The crested form of this fern made my heart skip a beat.  Or was it that I forgot to take my medication that day?  One way or the other, the fern is cool.

Such well done layering of foliage!  Notice the Wollemia nobilis, one of four in the garden. 
 
Hakonechloa in the foreground was also a Miller Garden introduction.  At one time, this was the only garden in the state that had it!




Really, there is a very nice home back there somewhere!

Pleasing combination!

The indumentum on this rhododendron glows in the summer sun.  Who cares about flowers?  Notice the meconopsis paniculata foliage at the bottom.

Tomorrow, we'll go down the hill a bit and see the sunnier part of the garden. Leafless Arctostaphylos left in situ after it's demise, is still adding sculptural beauty to the garden.


 

26 comments:

  1. I love this story! I'm glad you listened Alison and went there! What a beautiful place!!

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    1. Alison is full of good advice! I too am glad that I listened!

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  2. I'm so glad you went and had a good time. You got some great photos too. That Roscoea is lovely. I still have photos from the fern class that I haven't shared. Now I can't remember the names of any of them.

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    1. Thanks again for letting me take your place, it was a blast!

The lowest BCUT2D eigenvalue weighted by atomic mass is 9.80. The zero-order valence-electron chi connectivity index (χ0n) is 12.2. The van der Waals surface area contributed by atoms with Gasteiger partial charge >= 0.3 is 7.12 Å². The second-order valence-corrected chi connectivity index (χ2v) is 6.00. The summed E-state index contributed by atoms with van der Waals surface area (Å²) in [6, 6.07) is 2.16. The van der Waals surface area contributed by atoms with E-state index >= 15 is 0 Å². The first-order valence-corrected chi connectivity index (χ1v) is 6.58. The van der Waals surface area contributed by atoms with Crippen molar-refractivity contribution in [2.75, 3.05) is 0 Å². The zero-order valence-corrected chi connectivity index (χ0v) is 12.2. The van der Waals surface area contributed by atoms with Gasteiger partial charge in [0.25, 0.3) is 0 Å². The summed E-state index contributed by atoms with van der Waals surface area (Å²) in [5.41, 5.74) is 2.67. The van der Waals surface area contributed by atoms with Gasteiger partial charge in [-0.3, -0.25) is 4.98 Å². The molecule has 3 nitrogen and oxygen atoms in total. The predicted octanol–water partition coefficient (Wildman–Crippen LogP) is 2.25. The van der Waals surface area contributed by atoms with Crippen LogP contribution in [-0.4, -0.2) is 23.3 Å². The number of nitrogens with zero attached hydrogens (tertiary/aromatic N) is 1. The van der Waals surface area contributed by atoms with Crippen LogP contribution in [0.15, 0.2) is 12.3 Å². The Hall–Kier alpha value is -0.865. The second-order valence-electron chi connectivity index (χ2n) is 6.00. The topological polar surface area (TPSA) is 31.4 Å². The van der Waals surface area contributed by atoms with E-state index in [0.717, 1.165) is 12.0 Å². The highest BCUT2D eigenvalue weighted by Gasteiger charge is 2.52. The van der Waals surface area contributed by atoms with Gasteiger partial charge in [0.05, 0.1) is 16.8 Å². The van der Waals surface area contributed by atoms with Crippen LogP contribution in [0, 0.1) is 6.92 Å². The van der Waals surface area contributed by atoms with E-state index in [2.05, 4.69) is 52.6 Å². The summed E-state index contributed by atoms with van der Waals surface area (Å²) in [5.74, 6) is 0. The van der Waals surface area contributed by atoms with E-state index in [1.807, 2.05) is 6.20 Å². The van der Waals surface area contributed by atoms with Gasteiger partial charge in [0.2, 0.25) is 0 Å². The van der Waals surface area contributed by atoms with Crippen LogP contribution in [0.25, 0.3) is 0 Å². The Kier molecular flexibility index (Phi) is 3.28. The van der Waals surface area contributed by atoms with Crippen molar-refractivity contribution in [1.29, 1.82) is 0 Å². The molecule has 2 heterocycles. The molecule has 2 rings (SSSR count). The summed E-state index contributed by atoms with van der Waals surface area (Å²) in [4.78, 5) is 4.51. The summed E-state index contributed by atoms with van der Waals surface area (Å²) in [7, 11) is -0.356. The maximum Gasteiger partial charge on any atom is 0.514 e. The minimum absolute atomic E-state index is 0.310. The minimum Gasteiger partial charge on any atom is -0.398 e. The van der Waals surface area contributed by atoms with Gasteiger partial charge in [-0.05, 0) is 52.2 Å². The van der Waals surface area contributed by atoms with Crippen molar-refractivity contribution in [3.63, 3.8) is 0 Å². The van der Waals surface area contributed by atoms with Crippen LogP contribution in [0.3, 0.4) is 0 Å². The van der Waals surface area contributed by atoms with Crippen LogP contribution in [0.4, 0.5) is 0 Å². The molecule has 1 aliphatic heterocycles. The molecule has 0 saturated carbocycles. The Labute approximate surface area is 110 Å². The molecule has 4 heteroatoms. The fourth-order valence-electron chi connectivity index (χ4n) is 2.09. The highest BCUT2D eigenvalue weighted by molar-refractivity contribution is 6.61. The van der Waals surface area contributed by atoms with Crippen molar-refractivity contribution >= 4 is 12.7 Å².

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  3. Thanks for the Hakonechloa, Ms. Miller!

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    1. Downright neighborly of her, wasn't it?

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  4. What a privilege for you (and pleasure for me to have the photos & explanations to enjoy)! I look forward to the next post....and wish I could remember even ONE of those plants' names!

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    1. It was a great tour! When I can't remember plant names, I make things up. Try it, it's fun and amazes people.

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  5. Oh you take me back! Such a lovely lovely garden and I'm glad you took Alison up on the offer. Funny you're splitting your posts the same as I did, shady and then sunny. They almost seem like entirely different gardens don't they? (I mean as in growing in different locations separated by a great distance)

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    1. The two gardens do seem very different! Sorry I forgot to link ot your posts but will remedy that when I get home!

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  6. Beautiful shady plantings (my favorite), and you captured them well! Good job getting that golden ticket Charlie/Peter. Virtue is rewarded again. Plus it must have felt a little like an undercover mission really. Might be the beginning of a new career, together with your investigative skills re Weather Maintenance :)